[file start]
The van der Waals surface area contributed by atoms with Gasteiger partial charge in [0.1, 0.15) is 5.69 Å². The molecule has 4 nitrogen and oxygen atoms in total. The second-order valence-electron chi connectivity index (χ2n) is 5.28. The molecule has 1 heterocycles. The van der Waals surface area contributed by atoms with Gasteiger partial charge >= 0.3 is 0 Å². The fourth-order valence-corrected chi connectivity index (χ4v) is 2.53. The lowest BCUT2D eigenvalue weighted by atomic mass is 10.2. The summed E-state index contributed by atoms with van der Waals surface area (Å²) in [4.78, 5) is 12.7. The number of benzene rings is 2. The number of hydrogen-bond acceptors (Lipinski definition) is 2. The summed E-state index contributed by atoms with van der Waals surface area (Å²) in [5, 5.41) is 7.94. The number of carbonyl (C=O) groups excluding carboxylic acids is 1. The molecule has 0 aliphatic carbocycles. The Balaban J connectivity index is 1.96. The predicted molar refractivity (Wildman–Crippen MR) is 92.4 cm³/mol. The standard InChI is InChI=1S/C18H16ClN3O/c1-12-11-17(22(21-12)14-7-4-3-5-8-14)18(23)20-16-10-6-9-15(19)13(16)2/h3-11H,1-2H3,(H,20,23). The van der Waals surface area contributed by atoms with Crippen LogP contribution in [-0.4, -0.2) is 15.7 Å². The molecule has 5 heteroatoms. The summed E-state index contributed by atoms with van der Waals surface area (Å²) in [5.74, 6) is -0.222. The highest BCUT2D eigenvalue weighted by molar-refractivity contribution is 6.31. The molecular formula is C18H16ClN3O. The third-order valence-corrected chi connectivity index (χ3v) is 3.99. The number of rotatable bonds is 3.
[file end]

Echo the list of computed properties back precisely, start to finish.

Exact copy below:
The van der Waals surface area contributed by atoms with Gasteiger partial charge in [0.1, 0.15) is 5.69 Å². The molecule has 4 nitrogen and oxygen atoms in total. The second-order valence-electron chi connectivity index (χ2n) is 5.28. The molecule has 1 heterocycles. The van der Waals surface area contributed by atoms with Gasteiger partial charge >= 0.3 is 0 Å². The fourth-order valence-corrected chi connectivity index (χ4v) is 2.53. The lowest BCUT2D eigenvalue weighted by atomic mass is 10.2. The summed E-state index contributed by atoms with van der Waals surface area (Å²) in [4.78, 5) is 12.7. The number of benzene rings is 2. The number of hydrogen-bond acceptors (Lipinski definition) is 2. The summed E-state index contributed by atoms with van der Waals surface area (Å²) in [5, 5.41) is 7.94. The number of carbonyl (C=O) groups excluding carboxylic acids is 1. The molecule has 0 aliphatic carbocycles. The Balaban J connectivity index is 1.96. The predicted molar refractivity (Wildman–Crippen MR) is 92.4 cm³/mol. The standard InChI is InChI=1S/C18H16ClN3O/c1-12-11-17(22(21-12)14-7-4-3-5-8-14)18(23)20-16-10-6-9-15(19)13(16)2/h3-11H,1-2H3,(H,20,23). The van der Waals surface area contributed by atoms with Crippen LogP contribution in [-0.4, -0.2) is 15.7 Å². The molecule has 5 heteroatoms. The summed E-state index contributed by atoms with van der Waals surface area (Å²) in [5.74, 6) is -0.222. The highest BCUT2D eigenvalue weighted by molar-refractivity contribution is 6.31. The molecular formula is C18H16ClN3O. The third-order valence-corrected chi connectivity index (χ3v) is 3.99. The number of rotatable bonds is 3.